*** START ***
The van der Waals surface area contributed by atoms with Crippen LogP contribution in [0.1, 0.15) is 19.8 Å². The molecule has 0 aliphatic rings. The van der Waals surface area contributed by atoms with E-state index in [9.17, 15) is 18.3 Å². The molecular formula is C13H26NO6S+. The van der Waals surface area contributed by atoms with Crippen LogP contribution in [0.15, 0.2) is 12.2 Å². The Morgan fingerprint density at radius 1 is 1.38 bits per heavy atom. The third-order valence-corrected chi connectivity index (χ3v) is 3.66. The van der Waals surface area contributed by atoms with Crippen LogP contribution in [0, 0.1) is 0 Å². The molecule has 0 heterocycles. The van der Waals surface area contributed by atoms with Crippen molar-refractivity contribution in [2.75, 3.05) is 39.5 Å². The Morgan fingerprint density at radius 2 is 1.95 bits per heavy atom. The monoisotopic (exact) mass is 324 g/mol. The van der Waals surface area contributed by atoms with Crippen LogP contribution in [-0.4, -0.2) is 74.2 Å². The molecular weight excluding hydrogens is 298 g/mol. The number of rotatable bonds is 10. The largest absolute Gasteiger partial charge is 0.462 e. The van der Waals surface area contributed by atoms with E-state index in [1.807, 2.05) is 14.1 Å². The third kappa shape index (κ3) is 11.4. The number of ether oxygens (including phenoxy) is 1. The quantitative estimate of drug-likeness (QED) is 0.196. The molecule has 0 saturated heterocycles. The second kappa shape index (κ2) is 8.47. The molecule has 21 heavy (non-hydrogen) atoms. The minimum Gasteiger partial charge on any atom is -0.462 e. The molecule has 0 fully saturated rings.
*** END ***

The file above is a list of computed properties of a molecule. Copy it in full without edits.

The van der Waals surface area contributed by atoms with Crippen LogP contribution in [0.1, 0.15) is 19.8 Å². The molecule has 0 aliphatic rings. The van der Waals surface area contributed by atoms with E-state index in [9.17, 15) is 18.3 Å². The molecular formula is C13H26NO6S+. The van der Waals surface area contributed by atoms with Crippen LogP contribution in [0.15, 0.2) is 12.2 Å². The Morgan fingerprint density at radius 1 is 1.38 bits per heavy atom. The third-order valence-corrected chi connectivity index (χ3v) is 3.66. The van der Waals surface area contributed by atoms with Crippen LogP contribution in [0, 0.1) is 0 Å². The molecule has 0 heterocycles. The van der Waals surface area contributed by atoms with Crippen molar-refractivity contribution in [2.75, 3.05) is 39.5 Å². The Morgan fingerprint density at radius 2 is 1.95 bits per heavy atom. The monoisotopic (exact) mass is 324 g/mol. The van der Waals surface area contributed by atoms with Crippen LogP contribution in [-0.4, -0.2) is 74.2 Å². The molecular weight excluding hydrogens is 298 g/mol. The number of rotatable bonds is 10. The largest absolute Gasteiger partial charge is 0.462 e. The van der Waals surface area contributed by atoms with E-state index in [1.807, 2.05) is 14.1 Å². The third kappa shape index (κ3) is 11.4. The number of ether oxygens (including phenoxy) is 1. The quantitative estimate of drug-likeness (QED) is 0.196. The molecule has 0 saturated heterocycles. The second kappa shape index (κ2) is 8.47. The molecule has 21 heavy (non-hydrogen) atoms. The minimum Gasteiger partial charge on any atom is -0.462 e. The molecule has 0 fully saturated rings.